Taking inspiration from Walter’s mom’s clementine cake, beloved by warlords and Sean Penn alike, this cocktail is the perfect beverage to toast the adventurer’s spirit.  While watching The Secret Life of Walter Mitty, I recommend drinking a Clementine Negroni.

Clementine Negroni

1 clementine, peeled

3 dashes orange bitters

1.5 oz gin

1.5 oz Campari

1.5 oz sweet vermouth

Clementine Twist for Garnish

Place peeled clementine and orange bitters in a shaker and muddle until clementines are broken down and pulpy. Add gin, Campari, vermouth, and ice. Shake vigorously to chill, then strain into a martini glass. Garnish with a clementine twist.

In a way, I often feel like Cinema Sips is my secret life.  Hum-drum publishing accountant by day, mixologist and cinephile by night, this blog has always felt like an opportunity to reveal more of myself; to find the ‘special’.  And maybe, when my readers take the time to watch these films, and enjoy a well-mixed beverage, they’ll find it too.  Cheers!

Top Five Movie Remakes

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I know I often rant and rave about how tired I am of beloved Hollywood films being dusted off and repackaged for today’s audiences, but sometimes lightning does strike twice.  It’s rare, and in fact, I could not think of more than 5 films that managed the remake successfully.  Everything else just makes me want to drink, even more than I already do.  Here is my list of Top Five Movie Remakes (note:  sequels and classic lit adaptations are not included on this list-  we all know Pride and Prejudice will continue to be done to death, in many iterations, for centuries to come.  That’s just the way it is).

1. Ocean’s Eleven

Image credit: Ocean's Eleven, 2001

Image credit: Ocean’s Eleven, 2001

This film is sort of the holy grail of movie remakes.  Steven Soderbergh managed to turn a moldy Rat Pack lark into one of the greatest caper films of all time.  Who needs Sinatra when you’ve got Clooney?  It’s a tough choice between this one and The Italian Job (also a remake), but since they’re basically the same movie, I must choose Danny Ocean’s crew.  Every time.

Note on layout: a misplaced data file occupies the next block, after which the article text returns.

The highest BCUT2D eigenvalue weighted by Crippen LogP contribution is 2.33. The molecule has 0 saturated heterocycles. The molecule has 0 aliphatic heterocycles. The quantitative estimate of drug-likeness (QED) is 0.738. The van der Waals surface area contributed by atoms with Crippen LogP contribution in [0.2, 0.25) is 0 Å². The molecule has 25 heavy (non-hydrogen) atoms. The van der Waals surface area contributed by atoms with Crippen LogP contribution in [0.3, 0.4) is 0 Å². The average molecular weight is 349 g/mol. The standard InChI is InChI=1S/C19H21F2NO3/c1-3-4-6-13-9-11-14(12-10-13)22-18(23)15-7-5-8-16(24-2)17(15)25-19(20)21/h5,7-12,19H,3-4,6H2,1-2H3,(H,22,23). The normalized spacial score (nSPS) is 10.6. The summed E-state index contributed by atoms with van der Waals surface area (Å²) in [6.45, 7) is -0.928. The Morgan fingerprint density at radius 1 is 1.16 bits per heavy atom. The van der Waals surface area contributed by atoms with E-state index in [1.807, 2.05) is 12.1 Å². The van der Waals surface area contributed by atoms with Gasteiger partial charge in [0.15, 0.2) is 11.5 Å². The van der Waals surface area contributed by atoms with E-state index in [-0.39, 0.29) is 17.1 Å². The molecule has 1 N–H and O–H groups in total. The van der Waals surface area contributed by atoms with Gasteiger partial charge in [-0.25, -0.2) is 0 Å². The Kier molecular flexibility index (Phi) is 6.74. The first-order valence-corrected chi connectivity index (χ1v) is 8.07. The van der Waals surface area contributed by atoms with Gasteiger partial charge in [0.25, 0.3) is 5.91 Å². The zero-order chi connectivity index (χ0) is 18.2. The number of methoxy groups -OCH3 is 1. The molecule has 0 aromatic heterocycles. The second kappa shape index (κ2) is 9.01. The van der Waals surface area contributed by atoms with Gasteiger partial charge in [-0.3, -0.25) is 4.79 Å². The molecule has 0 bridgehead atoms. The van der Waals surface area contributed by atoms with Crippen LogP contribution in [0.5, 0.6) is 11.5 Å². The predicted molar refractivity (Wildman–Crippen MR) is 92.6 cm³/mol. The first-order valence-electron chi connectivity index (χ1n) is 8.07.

2.  Sabrina

Image credit: Sabrina, 1995

Paris is always a good idea.  Even when it’s with Julia Ormond instead of my beloved Audrey.

3.  You’ve Got Mail

Image credit: You've Got Mail, 1998

Image credit: You’ve Got Mail, 1998

As much as I love The Shop Around the Corner, I have to give credit to Nora Ephron for turning a classic Jimmy Stewart film into a perfect modern romantic comedy.  Bookstores and Brinkley- I’m hooked.

4.  True Grit

Image credit: True Grit, 2010

Image credit: True Grit, 2010

I am NOT a fan of Westerns, yet even I couldn’t resist this Coen Bros. update of a John Wayne classic.  Jeff Bridges was born to play Rooster Cogburn, maybe the greatest name in the history of names (sorry, Dude).

5.  The Secret Life of Walter Mitty

Image Credit: The Secret Life of Walter Mitty, 2013

Image Credit: The Secret Life of Walter Mitty, 2013

I went into this one with zero expectations, but was pleasantly surprised.  The Danny Kaye version is beloved by classic movie buffs, but Ben Stiller makes it his own here.  It may have flown under the radar upon its release, but as a grizzled Sean Penn says, “Beautiful things don’t ask for attention.”

Reality Bites

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Image Credit: Reality Bites, 1994

Image Credit: Reality Bites, 1994